As summer unofficially draws to a close with Labor Day behind us, Wall Street's focus remains fixed on Friday's jobs report, which presented a Goldilocks-like scenario—a labor market slowing down without plummeting into recession.
Analysts at BMO have highlighted a notable development: the S&P 500 earnings yield, a metric measuring earnings-to-price, is now hovering just slightly above the yield of the 10-year Treasury. This observation prompts questions about the sustainability of this dynamic, especially in light of declining earnings yields compared to rising Treasury rates, and the perceived risk, even after a credit rating downgrade, associated with the full faith and credit of the U.S. economy.
While the initial market response on Tuesday seemed to favor the scenario of falling stock prices leading to a rise in earnings yield, our call of the day comes from the team at UBS, who express a bullish sentiment toward bonds. (BMO's team shares a similar outlook, targeting the mid-August low in the 10-year yield of 3.95%.)
The UBS team, led by Mark Haefele, Chief Investment Officer for Global Wealth Management, outlines their rationale for this stance. They start by emphasizing that monetary policy, as set by the Federal Reserve under Jerome Powell's leadership, is currently restrictive. They note that real interest rates, adjusted for inflation, have turned positive, reaching levels not seen since the 2008 financial crisis. Furthermore, mortgage and credit card rates have reached multi-decade highs.
Next, they argue that inflation is on a downward trajectory and will likely continue in that direction. Housing inflation, though not yet fully reflected in official data, is showing signs of cooling, and goods inflation recorded negative figures in July.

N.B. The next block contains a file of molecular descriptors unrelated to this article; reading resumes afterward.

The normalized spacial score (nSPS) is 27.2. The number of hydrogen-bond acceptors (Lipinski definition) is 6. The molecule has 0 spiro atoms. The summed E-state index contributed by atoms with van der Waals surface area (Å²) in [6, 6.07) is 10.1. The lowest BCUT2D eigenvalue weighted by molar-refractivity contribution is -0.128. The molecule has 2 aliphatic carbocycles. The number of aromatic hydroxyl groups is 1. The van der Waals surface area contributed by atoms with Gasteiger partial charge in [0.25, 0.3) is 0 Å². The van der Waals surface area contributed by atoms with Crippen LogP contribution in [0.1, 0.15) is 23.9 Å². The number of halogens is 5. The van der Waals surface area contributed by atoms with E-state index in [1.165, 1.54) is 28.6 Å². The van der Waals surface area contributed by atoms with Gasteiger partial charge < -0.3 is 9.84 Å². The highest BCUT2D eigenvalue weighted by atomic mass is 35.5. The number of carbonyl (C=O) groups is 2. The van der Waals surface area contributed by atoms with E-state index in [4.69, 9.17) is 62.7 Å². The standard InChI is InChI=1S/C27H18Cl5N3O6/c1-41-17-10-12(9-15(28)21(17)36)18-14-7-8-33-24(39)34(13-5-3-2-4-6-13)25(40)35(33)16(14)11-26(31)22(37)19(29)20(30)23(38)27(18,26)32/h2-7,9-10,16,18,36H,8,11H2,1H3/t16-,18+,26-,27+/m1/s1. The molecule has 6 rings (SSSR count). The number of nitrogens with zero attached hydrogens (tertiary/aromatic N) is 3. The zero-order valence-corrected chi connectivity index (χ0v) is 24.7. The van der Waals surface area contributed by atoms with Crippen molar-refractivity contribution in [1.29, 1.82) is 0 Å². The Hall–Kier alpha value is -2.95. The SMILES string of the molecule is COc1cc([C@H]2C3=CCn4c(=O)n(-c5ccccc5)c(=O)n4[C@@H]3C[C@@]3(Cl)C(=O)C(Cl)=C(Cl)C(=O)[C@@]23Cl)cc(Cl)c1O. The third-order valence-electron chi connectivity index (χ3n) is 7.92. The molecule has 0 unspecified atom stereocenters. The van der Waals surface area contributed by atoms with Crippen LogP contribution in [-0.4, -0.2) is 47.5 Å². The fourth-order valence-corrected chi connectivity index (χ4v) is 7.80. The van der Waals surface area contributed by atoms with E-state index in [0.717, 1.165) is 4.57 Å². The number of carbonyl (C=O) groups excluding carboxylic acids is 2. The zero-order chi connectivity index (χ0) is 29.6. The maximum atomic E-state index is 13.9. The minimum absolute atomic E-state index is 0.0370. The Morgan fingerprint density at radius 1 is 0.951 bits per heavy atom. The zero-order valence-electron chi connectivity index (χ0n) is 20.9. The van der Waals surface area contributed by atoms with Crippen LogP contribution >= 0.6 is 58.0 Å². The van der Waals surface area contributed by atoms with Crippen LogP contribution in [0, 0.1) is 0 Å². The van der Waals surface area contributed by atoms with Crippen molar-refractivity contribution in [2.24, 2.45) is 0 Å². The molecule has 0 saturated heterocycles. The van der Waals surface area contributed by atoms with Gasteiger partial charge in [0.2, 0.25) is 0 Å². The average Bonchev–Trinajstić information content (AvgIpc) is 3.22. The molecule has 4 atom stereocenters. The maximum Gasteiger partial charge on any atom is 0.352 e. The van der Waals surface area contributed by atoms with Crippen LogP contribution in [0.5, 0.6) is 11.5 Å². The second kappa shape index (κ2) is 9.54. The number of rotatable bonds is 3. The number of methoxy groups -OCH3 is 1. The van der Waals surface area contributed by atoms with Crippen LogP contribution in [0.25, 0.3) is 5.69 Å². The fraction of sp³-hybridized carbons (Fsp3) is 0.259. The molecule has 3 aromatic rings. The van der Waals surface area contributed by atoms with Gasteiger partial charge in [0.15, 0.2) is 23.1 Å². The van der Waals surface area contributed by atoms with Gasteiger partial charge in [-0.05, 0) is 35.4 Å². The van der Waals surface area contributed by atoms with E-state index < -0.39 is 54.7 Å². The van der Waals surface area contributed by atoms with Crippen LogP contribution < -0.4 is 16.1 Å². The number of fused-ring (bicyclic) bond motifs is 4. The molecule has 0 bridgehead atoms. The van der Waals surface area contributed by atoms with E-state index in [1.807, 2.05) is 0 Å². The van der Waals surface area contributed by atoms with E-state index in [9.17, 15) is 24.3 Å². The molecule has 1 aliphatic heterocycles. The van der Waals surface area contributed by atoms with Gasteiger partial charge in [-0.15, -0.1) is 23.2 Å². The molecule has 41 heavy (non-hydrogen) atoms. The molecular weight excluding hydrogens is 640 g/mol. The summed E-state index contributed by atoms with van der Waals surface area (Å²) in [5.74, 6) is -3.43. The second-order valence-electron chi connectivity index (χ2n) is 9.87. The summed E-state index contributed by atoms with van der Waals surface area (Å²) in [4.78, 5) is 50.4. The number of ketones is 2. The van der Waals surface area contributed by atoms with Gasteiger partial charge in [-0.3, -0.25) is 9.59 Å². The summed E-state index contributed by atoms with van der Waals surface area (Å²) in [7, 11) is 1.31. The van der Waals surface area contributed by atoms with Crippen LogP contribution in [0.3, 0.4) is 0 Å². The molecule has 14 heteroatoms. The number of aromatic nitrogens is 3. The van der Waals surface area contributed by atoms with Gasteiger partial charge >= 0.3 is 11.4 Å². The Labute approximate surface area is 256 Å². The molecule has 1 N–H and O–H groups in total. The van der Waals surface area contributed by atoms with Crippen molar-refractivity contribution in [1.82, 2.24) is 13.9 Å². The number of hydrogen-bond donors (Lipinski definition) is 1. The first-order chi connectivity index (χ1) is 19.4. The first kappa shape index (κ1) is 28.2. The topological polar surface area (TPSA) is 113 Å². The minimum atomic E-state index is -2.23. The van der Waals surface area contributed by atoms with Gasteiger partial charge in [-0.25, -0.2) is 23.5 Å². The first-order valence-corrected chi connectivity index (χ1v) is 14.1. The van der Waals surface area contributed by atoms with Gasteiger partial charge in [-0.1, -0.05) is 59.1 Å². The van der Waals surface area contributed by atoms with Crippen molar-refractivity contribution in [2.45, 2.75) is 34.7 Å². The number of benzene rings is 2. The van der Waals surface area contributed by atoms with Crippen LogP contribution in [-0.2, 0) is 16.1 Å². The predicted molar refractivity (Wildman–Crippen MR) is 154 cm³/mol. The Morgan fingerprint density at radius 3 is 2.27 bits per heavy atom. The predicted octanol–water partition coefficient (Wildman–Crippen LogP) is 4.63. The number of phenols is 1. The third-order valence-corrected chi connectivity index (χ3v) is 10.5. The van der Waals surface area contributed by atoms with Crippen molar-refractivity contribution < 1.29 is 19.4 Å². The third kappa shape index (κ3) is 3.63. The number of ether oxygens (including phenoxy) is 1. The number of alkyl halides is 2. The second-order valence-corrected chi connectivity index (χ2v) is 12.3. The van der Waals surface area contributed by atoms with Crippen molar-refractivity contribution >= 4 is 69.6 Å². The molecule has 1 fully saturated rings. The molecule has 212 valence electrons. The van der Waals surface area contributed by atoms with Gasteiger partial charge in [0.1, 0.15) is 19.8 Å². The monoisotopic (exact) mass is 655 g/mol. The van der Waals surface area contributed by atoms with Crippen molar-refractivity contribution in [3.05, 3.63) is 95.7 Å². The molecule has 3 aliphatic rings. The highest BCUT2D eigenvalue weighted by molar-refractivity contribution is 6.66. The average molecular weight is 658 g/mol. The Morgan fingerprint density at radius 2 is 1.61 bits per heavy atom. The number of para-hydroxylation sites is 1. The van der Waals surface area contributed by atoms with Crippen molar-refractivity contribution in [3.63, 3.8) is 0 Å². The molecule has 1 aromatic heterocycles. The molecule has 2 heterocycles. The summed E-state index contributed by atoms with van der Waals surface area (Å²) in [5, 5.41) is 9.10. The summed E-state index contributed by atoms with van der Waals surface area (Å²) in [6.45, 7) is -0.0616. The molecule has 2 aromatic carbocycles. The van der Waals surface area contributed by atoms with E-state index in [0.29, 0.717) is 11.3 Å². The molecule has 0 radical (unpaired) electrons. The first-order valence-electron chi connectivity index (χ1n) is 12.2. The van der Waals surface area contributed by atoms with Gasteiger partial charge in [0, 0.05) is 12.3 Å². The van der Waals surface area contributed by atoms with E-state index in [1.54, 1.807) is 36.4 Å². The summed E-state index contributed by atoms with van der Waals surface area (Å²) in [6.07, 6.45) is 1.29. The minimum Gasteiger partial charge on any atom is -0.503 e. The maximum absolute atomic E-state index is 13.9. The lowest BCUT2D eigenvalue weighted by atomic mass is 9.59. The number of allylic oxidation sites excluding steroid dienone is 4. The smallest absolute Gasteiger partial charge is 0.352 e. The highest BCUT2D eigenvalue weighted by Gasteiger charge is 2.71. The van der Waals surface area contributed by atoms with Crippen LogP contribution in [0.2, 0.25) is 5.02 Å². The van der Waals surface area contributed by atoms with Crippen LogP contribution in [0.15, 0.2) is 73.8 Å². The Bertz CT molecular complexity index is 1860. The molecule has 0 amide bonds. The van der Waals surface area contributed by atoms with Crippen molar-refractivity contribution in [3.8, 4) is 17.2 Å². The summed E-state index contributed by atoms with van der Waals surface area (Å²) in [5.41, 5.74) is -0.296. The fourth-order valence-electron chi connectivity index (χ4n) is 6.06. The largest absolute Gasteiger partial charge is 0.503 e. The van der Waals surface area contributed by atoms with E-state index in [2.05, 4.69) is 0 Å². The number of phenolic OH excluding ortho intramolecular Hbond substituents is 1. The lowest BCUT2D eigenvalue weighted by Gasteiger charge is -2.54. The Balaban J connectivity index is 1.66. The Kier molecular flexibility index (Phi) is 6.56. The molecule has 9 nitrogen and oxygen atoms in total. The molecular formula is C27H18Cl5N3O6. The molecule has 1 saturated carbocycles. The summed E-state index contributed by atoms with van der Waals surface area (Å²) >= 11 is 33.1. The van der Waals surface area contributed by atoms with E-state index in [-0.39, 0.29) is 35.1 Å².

The UBS team maintains that expectations regarding future interest rates have not shifted significantly. They believe that the U.S. Treasury market remains an attractive safe-haven asset and will continue to attract capital. Additionally, they highlight that there hasn't been a substantial upward repricing of expectations for the terminal policy rate, suggesting that the market perceives the Federal Reserve as nearing the conclusion of its rate-hiking cycle.
Finally, the UBS team argues that the recent adjustments made by the Bank of Japan to its yield-curve control policy do not signal the beginning of a broader global rise in long-term interest rates. They anticipate that the changes in the yield of the 10-year Japanese government bonds will remain controlled, as the Bank of Japan places significant emphasis on maintaining financial stability.
In conclusion, UBS identifies the most promising opportunities in the 5-to-10 duration segment within government bonds, investment-grade corporate bonds, and sustainable bonds. Their analysis suggests a favorable outlook for these segments in the coming six to twelve months.
As a leading independent research provider, TradeAlgo keeps you connected from anywhere.